An Account of the English Colony in New South Wales, Volume 1 eBook

This eBook from the Gutenberg Project consists of approximately 866 pages of information about An Account of the English Colony in New South Wales, Volume 1.

[* The anniversary of her Majesty’s birth might with greater propriety be kept in the colonies, particularly in New South Wales, on the 19th of May, the day on which it happened, than at any other time; the same reasons for observing it at a time distant from the king’s not existing there.  This is attended to in India.]

Among other objects of civil regulation which required the governor’s attention was one to remedy an evil of great magnitude.  Some individuals formed the strange design of making application to the governor for his licence to erect stills in different parts of the settlement.  On inquiry it appeared, that for a considerable time past they had been in the practice of making and vending a spirit, the quality of which was of so destructive a nature, that the health of the settlement in general was much endangered.

A practice so iniquitous and ruinous, being not only a direct disobedience of his Majesty’s commands, but destructive of the welfare of the colony in general, the governor in the most positive manner forbade all persons on any pretence whatsoever to distil spirituous liquors of any kind or quality, on pain of such steps being taken for their punishment as would effectually prevent a repetition of so dangerous an offence.  The constables of the different districts, as well as all other persons whose duty it was to preserve order, were strictly enjoined to be extremely vigilant in discovering and giving information where and in whose possession any article or machine for the purpose of distilling spirits might then be, or should hereafter be erected in opposition to this notification of the governor’s resolution.  Information on this subject was to be given to the nearest magistrate, who was to send the earliest notice in his power to the judge-advocate at Sydney.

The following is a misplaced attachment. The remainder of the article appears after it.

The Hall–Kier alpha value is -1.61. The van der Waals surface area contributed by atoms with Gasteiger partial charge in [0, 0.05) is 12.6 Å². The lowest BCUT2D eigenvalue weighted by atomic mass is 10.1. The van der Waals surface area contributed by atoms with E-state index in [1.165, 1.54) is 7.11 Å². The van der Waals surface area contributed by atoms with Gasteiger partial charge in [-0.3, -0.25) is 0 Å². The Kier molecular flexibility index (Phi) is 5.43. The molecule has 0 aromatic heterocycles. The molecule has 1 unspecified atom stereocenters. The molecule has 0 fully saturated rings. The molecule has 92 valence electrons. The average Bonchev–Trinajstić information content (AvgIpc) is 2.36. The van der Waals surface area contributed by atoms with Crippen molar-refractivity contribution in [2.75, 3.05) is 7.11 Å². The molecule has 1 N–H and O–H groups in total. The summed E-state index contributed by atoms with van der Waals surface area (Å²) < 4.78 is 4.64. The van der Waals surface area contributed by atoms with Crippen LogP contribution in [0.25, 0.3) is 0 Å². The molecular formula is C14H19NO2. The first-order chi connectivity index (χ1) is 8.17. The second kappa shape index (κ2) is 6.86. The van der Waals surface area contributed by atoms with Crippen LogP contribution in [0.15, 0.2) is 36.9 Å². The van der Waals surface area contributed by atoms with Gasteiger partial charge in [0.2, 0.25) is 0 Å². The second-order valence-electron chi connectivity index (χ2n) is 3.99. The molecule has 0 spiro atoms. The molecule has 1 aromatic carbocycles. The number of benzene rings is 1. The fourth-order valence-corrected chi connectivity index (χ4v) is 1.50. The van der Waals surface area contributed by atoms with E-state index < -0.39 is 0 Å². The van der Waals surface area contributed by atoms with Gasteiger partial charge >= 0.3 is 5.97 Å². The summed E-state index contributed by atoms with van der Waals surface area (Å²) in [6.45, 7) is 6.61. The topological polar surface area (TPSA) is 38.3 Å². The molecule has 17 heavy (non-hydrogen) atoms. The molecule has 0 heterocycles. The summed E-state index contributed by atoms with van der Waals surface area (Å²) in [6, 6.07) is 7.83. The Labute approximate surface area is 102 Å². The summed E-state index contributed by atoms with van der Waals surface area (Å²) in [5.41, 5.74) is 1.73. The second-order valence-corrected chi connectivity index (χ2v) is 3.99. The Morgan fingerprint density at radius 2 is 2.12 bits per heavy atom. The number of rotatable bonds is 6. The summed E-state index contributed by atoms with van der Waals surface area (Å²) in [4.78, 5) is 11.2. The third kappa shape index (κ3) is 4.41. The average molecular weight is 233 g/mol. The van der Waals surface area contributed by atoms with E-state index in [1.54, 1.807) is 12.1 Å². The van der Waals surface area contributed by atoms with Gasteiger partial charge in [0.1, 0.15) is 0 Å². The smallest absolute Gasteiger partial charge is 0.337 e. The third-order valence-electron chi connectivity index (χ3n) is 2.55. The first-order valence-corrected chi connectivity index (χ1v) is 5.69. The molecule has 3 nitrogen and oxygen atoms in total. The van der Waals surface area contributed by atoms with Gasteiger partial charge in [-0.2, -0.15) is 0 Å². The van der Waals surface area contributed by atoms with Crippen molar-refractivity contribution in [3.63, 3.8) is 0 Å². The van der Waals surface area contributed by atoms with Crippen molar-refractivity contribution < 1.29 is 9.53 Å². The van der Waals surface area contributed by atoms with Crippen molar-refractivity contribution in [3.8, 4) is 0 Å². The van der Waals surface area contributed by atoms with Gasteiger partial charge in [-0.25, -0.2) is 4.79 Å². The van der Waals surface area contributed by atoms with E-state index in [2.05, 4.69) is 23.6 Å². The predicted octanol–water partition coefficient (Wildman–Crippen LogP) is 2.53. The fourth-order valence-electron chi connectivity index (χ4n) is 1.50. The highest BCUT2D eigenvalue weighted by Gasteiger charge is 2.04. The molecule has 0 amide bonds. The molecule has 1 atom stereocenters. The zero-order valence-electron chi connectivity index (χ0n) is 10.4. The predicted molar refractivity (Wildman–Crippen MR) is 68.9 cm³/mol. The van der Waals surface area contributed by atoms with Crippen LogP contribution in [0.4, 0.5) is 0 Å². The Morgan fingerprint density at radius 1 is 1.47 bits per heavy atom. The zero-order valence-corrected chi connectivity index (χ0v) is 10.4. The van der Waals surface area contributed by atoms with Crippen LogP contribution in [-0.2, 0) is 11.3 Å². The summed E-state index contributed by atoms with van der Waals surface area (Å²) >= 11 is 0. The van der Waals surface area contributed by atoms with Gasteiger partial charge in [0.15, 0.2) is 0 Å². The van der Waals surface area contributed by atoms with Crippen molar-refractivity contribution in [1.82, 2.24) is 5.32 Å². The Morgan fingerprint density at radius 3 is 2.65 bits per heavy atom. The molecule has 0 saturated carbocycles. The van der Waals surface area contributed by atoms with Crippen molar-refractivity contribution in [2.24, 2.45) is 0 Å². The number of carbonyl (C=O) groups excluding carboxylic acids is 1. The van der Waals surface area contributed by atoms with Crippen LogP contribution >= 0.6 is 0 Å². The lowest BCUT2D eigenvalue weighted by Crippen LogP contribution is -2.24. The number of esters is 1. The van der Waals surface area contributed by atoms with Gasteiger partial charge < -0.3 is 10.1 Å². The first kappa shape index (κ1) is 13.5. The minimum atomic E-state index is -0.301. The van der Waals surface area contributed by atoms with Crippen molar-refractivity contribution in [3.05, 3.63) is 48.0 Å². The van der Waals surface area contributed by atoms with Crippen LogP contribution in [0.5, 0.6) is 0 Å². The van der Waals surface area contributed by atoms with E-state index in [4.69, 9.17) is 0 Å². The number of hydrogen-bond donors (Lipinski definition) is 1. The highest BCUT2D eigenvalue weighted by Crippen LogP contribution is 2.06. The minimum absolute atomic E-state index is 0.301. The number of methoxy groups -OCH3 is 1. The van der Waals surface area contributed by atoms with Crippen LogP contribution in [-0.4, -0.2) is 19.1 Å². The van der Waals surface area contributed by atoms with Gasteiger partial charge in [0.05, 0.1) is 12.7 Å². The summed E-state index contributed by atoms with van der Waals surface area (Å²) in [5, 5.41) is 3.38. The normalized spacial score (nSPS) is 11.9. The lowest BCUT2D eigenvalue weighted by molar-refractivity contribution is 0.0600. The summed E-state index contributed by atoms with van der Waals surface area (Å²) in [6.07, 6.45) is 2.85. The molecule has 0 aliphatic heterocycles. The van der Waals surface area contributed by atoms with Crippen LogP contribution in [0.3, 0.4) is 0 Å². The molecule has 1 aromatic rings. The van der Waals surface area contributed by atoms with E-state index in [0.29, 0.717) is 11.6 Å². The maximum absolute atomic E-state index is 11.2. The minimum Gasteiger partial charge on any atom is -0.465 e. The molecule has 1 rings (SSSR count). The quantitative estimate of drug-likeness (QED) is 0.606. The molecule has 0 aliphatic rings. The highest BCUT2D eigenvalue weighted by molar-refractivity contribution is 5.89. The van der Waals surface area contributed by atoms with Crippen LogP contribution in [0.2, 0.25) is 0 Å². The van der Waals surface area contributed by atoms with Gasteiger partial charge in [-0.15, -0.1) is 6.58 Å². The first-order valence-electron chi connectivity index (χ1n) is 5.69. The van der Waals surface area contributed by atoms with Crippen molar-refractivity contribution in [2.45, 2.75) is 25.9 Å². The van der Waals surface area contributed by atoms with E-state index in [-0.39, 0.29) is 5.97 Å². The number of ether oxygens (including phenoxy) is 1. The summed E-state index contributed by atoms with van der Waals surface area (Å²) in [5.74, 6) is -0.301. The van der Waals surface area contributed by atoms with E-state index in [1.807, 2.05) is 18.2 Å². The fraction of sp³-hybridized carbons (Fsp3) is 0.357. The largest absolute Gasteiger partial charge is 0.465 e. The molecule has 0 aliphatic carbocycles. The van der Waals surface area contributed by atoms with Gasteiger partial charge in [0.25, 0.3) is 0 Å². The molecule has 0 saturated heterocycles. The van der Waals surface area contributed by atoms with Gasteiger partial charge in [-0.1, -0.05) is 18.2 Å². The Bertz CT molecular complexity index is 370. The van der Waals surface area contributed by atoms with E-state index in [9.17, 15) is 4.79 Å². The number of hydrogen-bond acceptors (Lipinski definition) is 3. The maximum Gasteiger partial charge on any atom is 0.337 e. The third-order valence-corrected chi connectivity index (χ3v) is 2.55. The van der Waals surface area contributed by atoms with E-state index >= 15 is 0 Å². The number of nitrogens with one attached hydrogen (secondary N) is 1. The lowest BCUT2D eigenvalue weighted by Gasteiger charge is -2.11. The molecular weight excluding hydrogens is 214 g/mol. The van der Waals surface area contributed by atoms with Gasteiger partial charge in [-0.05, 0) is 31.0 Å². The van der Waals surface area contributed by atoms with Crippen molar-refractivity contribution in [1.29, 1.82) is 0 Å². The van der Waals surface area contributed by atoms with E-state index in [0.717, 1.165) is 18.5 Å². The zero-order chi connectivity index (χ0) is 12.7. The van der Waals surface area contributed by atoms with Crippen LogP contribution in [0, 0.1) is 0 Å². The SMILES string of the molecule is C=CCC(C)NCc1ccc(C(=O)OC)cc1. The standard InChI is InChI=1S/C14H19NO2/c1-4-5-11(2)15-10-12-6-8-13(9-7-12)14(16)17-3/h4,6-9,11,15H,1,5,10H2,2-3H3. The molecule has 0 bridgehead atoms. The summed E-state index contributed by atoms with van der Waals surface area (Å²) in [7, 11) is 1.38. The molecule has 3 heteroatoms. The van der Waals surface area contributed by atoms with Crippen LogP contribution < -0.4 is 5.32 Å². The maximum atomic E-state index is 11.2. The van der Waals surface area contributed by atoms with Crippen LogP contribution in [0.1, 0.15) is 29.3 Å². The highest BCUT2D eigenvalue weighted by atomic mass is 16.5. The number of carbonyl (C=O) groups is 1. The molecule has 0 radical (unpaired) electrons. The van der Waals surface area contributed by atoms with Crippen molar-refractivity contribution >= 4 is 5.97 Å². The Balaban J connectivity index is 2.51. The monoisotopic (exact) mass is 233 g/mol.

In pursuance of these directions several stills were found and destroyed, to the great regret of the owners, who from a bushel of wheat (worth at the public store ten shillings) distilled a gallon of a new and poisonous spirit, which they retailed directly from the still at five shillings per quart bottle, and sometimes more.  This was not merely paid away for labour, as was pretended, but sold for the purposes of intoxication to whoever would bring ready money.

Little or no attention having been paid to the order issued in October last respecting removing the paling about the stream, the governor found it necessary to repeat it, and to declare in public orders, ’to every description of persons, that when an order was given by him, it was given to be obeyed.’  This had become absolutely necessary, as there were some who, in open defiance of his directions, not only still opened the paling, but took with dirty vessels the water which they wanted above the tanks, thereby disturbing and polluting the whole stream below.

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An Account of the English Colony in New South Wales, Volume 1 from Project Gutenberg. Public domain.
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